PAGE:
My review: Joy to the World takes a three-point approach to the season: The Advent Calendar with daily activities, The Evening Ritual that incorporates the Advent Wreath and the Jesse tree, and The Good Deeds Manger. I especially love the Good Deeds Manger. Basi suggests that a family obtains a box and some straw, chopped paper, or Easter grass. When a good deed or something kind is done by the children, straw is added. When something mean is done, it is taken away. The idea is to have lots of straw for the baby Jesus.

The author writes, “The motto for Advent should be: ‘Be ready; be present; be waiting.’” This book helps children – and adults – to understand the meaning of Advent: to be ready, be present and be waiting.

This book has been around for over ten years, and it’s written by Kathleen Basi. If you have children between the ages of four and eighteen, this is the book for you. This is a great bargain at only 6.49 for the Kindle edition and 6.99 USD for the paperback.

Synopsis: Advent is a season almost forgotten by the secular world. With new toys and electronics available, why should we focus on this time of anticipation? Most everyone cannot wait for Christmas morning to arrive, but is it for the right reason?

My review: Each section of this book encompasses three different activities: Think, Pray and Act. Each Sunday has its own theme. The First Sunday of Advent and the week following is “Get Ready.” The Second Sunday and the following week is “Repent.” The Third Sunday’s theme is “Love,” and the fourth Sunday, “Anticipate.” The Christmas season has its own theme:” Rejoice.” There are also stories and activities for the Feast of the Epiphany.

What sets this apart from other Advent preparation books is that it has reflections and activities for the entire family (parents included) so that both parent and child can prepare for the celebration of Christ’s birth.

My kids loved this book when they were younger. A great bargain at .99 on Kindle and 3.50 (or less) in print.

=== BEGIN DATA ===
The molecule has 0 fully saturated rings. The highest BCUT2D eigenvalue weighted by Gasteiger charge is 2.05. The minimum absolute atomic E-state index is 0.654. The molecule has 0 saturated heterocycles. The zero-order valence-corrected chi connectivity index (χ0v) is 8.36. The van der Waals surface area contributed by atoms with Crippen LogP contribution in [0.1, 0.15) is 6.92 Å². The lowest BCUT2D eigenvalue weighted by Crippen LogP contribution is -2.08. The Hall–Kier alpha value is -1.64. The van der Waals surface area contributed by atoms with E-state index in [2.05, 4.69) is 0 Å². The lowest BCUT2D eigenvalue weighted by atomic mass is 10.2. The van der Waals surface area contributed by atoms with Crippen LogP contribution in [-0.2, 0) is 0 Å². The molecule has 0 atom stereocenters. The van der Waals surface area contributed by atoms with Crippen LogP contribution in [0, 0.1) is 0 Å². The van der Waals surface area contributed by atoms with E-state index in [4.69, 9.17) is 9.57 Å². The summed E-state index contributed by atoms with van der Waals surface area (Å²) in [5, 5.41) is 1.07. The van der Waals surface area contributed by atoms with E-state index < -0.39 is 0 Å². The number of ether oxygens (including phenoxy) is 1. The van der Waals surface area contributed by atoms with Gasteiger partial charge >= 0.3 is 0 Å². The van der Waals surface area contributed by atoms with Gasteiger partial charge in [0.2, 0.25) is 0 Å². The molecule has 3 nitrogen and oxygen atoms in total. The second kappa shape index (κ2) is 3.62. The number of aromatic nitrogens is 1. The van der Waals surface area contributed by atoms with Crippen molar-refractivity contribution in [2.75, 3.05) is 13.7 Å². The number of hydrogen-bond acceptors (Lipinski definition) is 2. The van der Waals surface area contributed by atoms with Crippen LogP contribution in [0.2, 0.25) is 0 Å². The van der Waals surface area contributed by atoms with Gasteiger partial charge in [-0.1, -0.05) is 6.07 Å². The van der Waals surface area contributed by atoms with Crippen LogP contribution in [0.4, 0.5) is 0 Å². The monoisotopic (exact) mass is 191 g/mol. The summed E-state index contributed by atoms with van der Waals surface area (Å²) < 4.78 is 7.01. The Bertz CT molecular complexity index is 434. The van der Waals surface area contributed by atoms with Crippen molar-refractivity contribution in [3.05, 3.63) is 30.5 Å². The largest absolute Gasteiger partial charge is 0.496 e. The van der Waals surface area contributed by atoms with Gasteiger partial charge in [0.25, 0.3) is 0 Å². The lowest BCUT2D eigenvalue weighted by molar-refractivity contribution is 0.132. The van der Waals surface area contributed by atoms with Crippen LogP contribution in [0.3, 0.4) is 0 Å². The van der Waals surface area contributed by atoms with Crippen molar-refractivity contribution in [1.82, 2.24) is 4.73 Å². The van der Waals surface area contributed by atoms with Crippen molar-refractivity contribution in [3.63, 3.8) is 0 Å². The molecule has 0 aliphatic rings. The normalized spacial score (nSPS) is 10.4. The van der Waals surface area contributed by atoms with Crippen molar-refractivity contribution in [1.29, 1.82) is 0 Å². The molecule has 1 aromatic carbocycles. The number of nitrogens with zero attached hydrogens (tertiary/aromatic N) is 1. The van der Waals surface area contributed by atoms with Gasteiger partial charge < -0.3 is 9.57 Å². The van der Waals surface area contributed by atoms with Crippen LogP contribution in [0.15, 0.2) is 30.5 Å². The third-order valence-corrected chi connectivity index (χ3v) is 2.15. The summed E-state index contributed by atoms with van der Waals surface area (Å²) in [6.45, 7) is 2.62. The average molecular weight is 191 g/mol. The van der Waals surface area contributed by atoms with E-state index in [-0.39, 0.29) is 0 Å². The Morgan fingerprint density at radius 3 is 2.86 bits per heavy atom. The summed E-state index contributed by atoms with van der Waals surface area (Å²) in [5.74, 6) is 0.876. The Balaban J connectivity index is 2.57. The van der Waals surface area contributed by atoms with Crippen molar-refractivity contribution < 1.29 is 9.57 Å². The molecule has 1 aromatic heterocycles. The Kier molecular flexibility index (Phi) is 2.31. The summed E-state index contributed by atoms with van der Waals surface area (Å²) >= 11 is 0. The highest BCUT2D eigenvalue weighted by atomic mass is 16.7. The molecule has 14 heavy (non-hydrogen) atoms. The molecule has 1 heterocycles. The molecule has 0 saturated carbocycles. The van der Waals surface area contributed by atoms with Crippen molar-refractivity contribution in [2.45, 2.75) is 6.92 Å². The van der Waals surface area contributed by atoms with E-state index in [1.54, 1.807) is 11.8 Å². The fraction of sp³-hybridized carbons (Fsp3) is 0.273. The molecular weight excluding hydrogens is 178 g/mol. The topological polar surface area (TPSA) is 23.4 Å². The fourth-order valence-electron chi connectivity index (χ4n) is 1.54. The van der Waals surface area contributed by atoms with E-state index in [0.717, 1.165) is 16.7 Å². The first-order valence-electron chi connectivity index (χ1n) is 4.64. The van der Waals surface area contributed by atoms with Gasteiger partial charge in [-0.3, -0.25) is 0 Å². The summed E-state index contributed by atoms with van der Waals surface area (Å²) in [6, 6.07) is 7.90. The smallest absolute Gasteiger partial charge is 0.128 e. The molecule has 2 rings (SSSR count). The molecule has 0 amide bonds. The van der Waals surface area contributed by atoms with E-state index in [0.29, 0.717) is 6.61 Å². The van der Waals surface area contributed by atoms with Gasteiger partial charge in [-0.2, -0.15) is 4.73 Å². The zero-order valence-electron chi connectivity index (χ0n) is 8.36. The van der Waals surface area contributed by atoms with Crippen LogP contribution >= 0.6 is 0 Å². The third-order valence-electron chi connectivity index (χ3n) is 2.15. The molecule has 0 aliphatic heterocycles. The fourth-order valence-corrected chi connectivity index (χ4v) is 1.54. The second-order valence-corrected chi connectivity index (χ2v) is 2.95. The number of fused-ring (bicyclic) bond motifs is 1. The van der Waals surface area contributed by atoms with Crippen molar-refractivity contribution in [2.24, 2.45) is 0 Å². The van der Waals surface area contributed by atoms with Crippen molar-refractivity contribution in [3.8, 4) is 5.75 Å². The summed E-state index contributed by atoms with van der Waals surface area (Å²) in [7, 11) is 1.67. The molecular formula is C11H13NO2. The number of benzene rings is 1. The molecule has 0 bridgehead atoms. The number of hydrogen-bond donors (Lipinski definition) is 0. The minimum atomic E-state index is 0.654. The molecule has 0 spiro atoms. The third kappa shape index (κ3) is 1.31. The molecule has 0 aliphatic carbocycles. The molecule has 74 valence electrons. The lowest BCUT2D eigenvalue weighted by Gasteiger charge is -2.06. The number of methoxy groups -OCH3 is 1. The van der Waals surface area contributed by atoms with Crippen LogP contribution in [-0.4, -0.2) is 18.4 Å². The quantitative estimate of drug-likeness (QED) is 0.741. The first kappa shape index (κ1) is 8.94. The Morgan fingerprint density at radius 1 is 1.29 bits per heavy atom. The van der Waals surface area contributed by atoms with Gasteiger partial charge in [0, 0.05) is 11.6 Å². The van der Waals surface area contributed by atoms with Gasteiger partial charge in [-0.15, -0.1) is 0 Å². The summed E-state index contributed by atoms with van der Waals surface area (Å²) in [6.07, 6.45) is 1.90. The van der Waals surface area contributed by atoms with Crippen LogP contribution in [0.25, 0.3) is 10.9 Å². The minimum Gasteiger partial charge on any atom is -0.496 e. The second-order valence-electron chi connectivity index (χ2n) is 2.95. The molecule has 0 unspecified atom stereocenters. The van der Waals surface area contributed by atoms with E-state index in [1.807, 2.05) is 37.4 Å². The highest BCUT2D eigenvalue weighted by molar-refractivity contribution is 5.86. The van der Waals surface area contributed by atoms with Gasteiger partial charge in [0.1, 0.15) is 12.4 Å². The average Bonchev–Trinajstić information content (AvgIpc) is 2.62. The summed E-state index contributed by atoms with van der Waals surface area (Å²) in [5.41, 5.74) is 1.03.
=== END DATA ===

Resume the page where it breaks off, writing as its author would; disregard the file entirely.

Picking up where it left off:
Synopsis: Perhaps the Christmas story has become almost too familiar. A virgin giving birth. A child laid in a manger. Shepherds greeted by angels. The Christmas story has become so familiar that the profound, even shocking, nature of the incarnation might be overlooked. But what if we had never heard the story before?

My review: This is a day-by-day reflection that goes right to the Feast of the Epiphany with reflection questions for each day. What makes this one so unique is that Sri asks us to imagine ourselves in the world of Judaism in the first century. His reflections inspire us to put ourselves in the shoes of the people who first experienced the exceptional – yet seemingly normal – birth of the Christ child.  How would we react to a young girl giving birth in a stable, surrounded by animals, feeding troughs, and manure?  Would we be surprised to learn that this was the birth of the Redeemer who would save all mankind?  Excellent book.

4 thoughts on “An Open Book #openbook

  1. The Sri book sounds fascinating-what a great approach to the Christmas story. And thanks for mentioning the Doherty book-I think I recall you mentioning it in a past year, and I promptly forgot about it, but I love Catherine Doherty so I really need to move this up on my list 🙂

  2. When I went to Mass this morning, I noticed there were five or six copies of Donkey Bells to give away on the table just before the pews start. There are many who love this book! Thank you both for commenting!